Book Club – 2021 Edition

2021 was an interesting year, with its share of ups and downs. I had the opportunity to work for a great organization headquartered just outside Atlanta, Georgia. The office was 300 miles from my house in Charlotte, so this meant that my weekly commute took over four hours each way—and that allowed for me to crush books each week by listening to them on Audible at 2X speed as I traveled down the interstate. Audible has allowed me to learn and grow in a completely new way—and for that I am most grateful.

My default preference is to seek out books that help me improve my leadership skills, typically taught through a military lens. However, this year I worked in a little more fiction and even a couple autobiographies.

Here are the top five books that I read in 2021 that I suggest adding to your must-read list:

Hit Makers: The Science of Popularity in an Age of Distraction by Derek Thompson

Author Derek Thompson shares his thoughts on what makes a hit a hit, from Rock & Roll dominating the charts in the 1950s to every single person you know swiping left and right on Tinder. Throughout this book, Derek uses real world analogies and explains what external amplification made it possible for those examples to go viral. This book is great for marketers looking to learn more about social influence.

No alt text provided for this image

About Face: The Odyssey of an American Warrior by Colonel David H. Hackworth

Colonel David Hackworth (Hack) lied about his age to support the World War II effort in the Merchant Marines, and then went on to become a highly decorated U.S. Army Officer who served in both the Korean and Vietnam Wars. Hack shares stories from his time deployed, and it is through these stories that you will learn how he was able to motivate his teammates through challenging times and deal with politics from upper management. About Face is a whopping 875 pages and spans over 40 hours of listening time on Audible. Therefore, you need to be into military history and leadership to enjoy this book. If you are, then this is a must read.

No alt text provided for this image

Alchemy: The Dark Art and Curious Science of Creating Magic in Brands, Business, and Life by Rory Sutherland

This Ogilvy executive shares his thoughts after working 30+ years at one of the top advertising firms in the world. Throughout Alchemy, Rory asks the question as to why consumers buy a specific product—is it because they want it, they need it, or they are simply trying to signal to others that they are successful? This is another terrific read for all marketers interested in consumer behavior.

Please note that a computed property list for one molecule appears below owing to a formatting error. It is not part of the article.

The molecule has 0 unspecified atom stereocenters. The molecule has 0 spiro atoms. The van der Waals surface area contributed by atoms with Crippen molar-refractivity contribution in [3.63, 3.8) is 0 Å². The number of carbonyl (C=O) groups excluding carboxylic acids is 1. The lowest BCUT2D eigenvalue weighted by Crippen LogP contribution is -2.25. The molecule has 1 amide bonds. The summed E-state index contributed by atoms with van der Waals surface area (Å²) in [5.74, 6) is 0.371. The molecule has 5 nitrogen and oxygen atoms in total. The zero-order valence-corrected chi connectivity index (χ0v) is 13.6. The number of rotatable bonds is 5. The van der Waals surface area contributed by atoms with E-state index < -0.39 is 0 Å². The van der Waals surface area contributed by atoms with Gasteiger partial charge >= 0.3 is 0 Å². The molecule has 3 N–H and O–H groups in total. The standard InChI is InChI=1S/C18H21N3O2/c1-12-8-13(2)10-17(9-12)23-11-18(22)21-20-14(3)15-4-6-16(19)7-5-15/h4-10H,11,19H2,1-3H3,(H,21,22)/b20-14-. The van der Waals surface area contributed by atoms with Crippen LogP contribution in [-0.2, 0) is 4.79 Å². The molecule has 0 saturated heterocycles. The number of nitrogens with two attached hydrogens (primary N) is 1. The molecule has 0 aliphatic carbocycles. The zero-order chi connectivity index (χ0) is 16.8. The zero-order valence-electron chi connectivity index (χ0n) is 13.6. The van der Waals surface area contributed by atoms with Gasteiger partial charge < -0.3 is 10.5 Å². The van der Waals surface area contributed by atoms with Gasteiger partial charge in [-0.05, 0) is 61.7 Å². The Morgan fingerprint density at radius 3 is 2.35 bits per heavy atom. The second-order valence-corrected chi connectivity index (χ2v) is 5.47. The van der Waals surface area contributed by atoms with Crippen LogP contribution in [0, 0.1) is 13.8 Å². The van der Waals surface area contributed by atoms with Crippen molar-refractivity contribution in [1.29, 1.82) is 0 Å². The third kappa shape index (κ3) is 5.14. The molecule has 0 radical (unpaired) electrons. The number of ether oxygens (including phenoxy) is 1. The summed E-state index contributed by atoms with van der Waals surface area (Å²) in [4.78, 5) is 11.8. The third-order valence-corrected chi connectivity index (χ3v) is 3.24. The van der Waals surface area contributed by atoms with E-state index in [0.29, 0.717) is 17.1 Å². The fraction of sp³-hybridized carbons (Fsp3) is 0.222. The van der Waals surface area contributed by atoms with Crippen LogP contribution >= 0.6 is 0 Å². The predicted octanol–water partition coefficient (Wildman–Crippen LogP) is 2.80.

No alt text provided for this image

Risk: A User’s Guide by Stanley McChrystal & Anna Butrico

I am a huge fan of Retired General Stanley McChrystal and religiously listen to his leadership focused podcast “No Turning Back.” I have read each of his books, including his latest Risk: A User’s Guide. In this must-read book McChrystal shares his battle-tested system for detecting and responding to risk. Drawing on examples ranging from military history to the business world, and offering practical exercises to improve preparedness, McChrystal illustrates how 10 factors are always in effect—and how by considering them, individuals and organizations can exert mastery over every conceivable sort of risk that they might face. This book is a must read for all business leaders that need to build a healthy risk immune system.

No alt text provided for this image

The Storyteller: Tales of Life & Music by Dave Grohl

I don’t consider myself a Foo Fighters fan but there is no arguing that Foo front man Dave Grohl is one of the biggest celebrities on the planet. This book was written and narrated by Dave and retells his life story from the early days playing drums on a pillow because he didn’t own a drum kit to the modern day rockstar life that has him playing with Paul McCartney on Saturday Night Live. Dave shares his perspective on the tragic death of Nirvana’s leader Kurt Cobain and how he rebounded from that tragedy to start one of the biggest bands of all times. This is a fun read that is guaranteed not to disappoint.

No alt text provided for this image

Even know these didn’t make the top five here is my complete list (in no particular order):

  • Good Company by Arthur M. Blank
  • The Infinite Game by Simon Sinek
  • Leadership Strategies and Tactics by Jocko Willink
  • A Walk in The Woods by Bill Bryson
  • Thinking, Fast & Slow by Daniel Kahneman
  • The Undoing Project by Michael Lewis
  • What Unites Us Reflections on Patriotism by Dan Rather & Elliot Kirschner
  • The Data Detective by Tim Harford
  • That Will Never Work by Marc Randolph
  • Revelation by Russell Brand
  • Endurance by Alfred Lansing
  • Buy Then Build by Walker Deibel
  • Who Moved My Cheese by Spencer Johnson & Kenneth Blanchard
  • The Energy Paradox by Steve R. Gundry
  • Resurrecting Home by A. American
  • Forsaking Home by A. American
  • Legacy by James Kerr
  • Pappyland by Wright Thompson
  • Leaders by Stanley McChrystal, Jeff Eggers & Jay Mangone
  • Thirteen Days by Robert F. Kennedy
  • Home Coming by A. American
  • Trident K9 Warriors by Michael Ritland & Gary Brozek
  • Conflicted Home by A. American
  • Home Invasion by A. American
  • Enforcing Home by A. American
  • The Talent War by Mike Sarraille, George Randle & Josh Cotton
  • The Mom Test by Rob Fitzpatrick
  • Grinding It Out by Ray Kroc
  • The Remaining by D.J. Molles
  • The Remaining: Aftermath, by D.J. Molles

If you are interested in any of the above, please shoot me a note as I would be happy to share my thoughts on each and every one of them.